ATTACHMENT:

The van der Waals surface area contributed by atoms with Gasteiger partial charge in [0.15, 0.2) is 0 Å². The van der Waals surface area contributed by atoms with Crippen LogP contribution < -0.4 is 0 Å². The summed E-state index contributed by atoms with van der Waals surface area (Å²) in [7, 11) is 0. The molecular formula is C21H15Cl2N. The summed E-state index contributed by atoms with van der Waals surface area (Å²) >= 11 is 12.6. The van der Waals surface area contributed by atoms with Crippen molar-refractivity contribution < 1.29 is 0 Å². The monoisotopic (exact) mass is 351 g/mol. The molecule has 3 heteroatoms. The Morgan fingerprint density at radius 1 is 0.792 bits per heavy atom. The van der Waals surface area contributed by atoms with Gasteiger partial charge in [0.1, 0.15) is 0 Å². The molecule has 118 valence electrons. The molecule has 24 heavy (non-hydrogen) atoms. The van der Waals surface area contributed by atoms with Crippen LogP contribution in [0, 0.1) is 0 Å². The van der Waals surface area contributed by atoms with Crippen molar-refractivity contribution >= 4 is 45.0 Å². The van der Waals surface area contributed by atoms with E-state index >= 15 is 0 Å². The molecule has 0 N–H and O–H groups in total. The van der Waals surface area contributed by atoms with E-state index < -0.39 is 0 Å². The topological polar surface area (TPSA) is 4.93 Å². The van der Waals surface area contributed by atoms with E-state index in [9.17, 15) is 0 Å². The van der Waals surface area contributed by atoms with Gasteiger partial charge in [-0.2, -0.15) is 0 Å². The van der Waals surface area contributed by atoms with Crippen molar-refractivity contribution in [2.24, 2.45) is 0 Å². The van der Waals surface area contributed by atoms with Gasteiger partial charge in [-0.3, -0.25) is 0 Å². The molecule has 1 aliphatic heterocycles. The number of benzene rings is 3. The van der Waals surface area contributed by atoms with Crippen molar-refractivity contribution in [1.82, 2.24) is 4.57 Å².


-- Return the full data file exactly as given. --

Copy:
The van der Waals surface area contributed by atoms with Gasteiger partial charge in [0.15, 0.2) is 0 Å². The van der Waals surface area contributed by atoms with Crippen LogP contribution < -0.4 is 0 Å². The summed E-state index contributed by atoms with van der Waals surface area (Å²) in [7, 11) is 0. The molecular formula is C21H15Cl2N. The summed E-state index contributed by atoms with van der Waals surface area (Å²) >= 11 is 12.6. The van der Waals surface area contributed by atoms with Crippen molar-refractivity contribution < 1.29 is 0 Å². The monoisotopic (exact) mass is 351 g/mol. The molecule has 3 heteroatoms. The Morgan fingerprint density at radius 1 is 0.792 bits per heavy atom. The van der Waals surface area contributed by atoms with Gasteiger partial charge in [0.1, 0.15) is 0 Å². The molecule has 118 valence electrons. The molecule has 24 heavy (non-hydrogen) atoms. The van der Waals surface area contributed by atoms with Crippen LogP contribution in [0, 0.1) is 0 Å². The van der Waals surface area contributed by atoms with Crippen molar-refractivity contribution >= 4 is 45.0 Å². The van der Waals surface area contributed by atoms with E-state index >= 15 is 0 Å². The molecule has 0 N–H and O–H groups in total. The van der Waals surface area contributed by atoms with E-state index < -0.39 is 0 Å². The topological polar surface area (TPSA) is 4.93 Å². The van der Waals surface area contributed by atoms with E-state index in [9.17, 15) is 0 Å². The van der Waals surface area contributed by atoms with Gasteiger partial charge in [-0.2, -0.15) is 0 Å². The van der Waals surface area contributed by atoms with Crippen molar-refractivity contribution in [2.24, 2.45) is 0 Å². The van der Waals surface area contributed by atoms with Gasteiger partial charge in [-0.3, -0.25) is 0 Å². The molecule has 1 aliphatic heterocycles. The number of benzene rings is 3. The van der Waals surface area contributed by atoms with Crippen molar-refractivity contribution in [1.82, 2.24) is 4.57 Å².